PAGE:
The busy life of a master distiller

At the Kentucky Derby on Saturday I ran into Chris Morris, master distiller for Woodford Reserve, the event’s official bourbon. Chris was presiding over the mixing of mint juleps in the Woodford tent, where the temperature was probably upwards of 85 degrees despite his cool, calm appearance. He said he arrived at the track at 5 a.m. to prepare for the day and had been working pretty much nonstop for the past seven days, doing television appearances, attending events and signing bottles of bourbon.

One of the biggest misconceptions I initially had about the bourbon industry was that a master distiller mostly stayed at the distillery, creating new products and maintaining the profiles of existing ones. These days, master distillers are out and about at least 75 percent of the time, and their job description should also include the words ambassador, educator, historian and entertainer. I’m sure it’s fun a lot of the time, but it has to be exhausting. So here’s to you, Chris – I hope you are enjoying a well-deserved day off.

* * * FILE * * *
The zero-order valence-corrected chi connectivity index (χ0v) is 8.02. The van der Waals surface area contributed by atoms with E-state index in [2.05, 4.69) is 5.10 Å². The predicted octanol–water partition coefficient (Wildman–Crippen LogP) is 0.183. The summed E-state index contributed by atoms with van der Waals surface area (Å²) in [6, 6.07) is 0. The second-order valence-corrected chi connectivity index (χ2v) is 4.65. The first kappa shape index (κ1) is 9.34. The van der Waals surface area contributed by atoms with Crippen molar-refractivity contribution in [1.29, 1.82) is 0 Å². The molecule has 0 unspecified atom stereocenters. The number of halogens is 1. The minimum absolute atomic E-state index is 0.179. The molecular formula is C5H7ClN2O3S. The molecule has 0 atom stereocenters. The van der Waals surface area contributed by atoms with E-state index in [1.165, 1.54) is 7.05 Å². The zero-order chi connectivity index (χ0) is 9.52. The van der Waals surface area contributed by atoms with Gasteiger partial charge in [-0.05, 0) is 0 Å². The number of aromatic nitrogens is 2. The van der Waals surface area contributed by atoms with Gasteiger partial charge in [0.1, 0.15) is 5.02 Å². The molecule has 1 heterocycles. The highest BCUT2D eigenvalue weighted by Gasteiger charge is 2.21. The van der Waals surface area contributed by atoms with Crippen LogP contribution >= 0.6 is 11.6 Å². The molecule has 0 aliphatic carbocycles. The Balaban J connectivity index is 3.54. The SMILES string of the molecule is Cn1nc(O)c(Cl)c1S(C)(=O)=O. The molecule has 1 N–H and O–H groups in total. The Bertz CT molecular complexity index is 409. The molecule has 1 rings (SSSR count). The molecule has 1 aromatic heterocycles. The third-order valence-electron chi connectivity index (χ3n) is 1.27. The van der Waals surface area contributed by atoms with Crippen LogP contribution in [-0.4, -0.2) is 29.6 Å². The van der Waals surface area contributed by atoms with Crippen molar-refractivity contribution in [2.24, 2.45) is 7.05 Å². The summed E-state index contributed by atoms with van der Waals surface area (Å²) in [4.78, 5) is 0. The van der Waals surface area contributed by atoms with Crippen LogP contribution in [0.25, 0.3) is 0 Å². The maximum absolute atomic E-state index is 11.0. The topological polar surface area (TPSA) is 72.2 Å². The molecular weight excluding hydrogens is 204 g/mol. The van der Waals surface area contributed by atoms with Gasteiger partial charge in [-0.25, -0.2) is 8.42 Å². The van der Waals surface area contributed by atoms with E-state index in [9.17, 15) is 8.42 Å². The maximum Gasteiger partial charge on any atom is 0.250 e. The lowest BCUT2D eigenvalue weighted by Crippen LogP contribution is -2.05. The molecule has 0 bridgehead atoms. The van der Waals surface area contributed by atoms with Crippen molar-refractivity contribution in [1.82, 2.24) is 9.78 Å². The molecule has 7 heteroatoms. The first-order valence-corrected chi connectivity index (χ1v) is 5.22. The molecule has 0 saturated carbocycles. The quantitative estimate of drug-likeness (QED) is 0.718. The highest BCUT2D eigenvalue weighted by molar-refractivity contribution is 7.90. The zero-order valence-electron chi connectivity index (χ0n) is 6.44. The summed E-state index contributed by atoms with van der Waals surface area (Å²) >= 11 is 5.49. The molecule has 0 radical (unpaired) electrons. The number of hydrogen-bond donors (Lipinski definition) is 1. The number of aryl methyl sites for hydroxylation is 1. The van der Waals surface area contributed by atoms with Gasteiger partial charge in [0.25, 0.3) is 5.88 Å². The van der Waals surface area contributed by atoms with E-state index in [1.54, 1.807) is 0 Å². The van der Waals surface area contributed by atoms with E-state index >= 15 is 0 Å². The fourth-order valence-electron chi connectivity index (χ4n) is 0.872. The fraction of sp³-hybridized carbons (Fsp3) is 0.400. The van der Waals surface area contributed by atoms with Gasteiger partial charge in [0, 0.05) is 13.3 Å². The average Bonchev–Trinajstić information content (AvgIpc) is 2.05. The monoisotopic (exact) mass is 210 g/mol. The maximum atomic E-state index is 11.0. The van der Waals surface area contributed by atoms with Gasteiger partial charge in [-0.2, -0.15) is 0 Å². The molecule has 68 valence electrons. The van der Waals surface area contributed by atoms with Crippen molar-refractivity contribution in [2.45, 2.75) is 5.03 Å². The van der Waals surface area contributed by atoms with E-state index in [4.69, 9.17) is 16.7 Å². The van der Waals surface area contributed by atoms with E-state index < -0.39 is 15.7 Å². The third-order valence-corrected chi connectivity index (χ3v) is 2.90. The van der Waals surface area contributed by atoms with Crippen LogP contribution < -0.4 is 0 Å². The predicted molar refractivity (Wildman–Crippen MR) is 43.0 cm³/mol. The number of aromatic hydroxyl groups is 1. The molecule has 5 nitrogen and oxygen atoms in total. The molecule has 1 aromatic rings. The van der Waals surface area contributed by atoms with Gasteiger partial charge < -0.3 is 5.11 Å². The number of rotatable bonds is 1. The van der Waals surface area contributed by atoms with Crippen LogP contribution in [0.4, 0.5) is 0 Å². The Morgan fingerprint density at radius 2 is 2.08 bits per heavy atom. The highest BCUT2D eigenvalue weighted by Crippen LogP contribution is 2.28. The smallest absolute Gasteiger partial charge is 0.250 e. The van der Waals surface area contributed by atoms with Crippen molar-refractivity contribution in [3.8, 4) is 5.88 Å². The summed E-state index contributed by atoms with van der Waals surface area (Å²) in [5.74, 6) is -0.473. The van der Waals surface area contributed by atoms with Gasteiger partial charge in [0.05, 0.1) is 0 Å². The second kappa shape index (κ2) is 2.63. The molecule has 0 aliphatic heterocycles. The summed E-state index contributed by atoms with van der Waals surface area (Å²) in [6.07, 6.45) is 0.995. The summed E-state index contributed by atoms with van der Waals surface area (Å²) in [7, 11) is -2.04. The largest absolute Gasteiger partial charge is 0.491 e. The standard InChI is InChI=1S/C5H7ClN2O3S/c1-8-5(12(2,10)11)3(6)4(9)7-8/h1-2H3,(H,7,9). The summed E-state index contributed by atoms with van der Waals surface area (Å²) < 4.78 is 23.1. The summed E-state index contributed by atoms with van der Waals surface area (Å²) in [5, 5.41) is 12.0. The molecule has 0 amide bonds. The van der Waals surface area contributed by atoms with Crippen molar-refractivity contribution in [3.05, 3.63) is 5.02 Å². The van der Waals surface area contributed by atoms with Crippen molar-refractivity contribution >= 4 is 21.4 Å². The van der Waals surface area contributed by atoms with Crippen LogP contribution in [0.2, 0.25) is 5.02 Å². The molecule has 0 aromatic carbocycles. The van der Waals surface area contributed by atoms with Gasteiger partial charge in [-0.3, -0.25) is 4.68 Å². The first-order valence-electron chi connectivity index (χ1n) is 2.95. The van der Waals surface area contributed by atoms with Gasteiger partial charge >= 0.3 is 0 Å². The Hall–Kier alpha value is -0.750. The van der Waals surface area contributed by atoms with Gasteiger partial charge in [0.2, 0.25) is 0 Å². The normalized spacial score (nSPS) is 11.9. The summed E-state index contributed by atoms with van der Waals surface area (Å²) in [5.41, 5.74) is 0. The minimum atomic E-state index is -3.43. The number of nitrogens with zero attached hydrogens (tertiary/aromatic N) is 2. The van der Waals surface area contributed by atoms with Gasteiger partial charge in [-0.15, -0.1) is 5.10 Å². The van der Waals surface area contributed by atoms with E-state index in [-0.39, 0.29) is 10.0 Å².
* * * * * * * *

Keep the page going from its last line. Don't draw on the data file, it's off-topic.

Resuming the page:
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The Bourbon Babe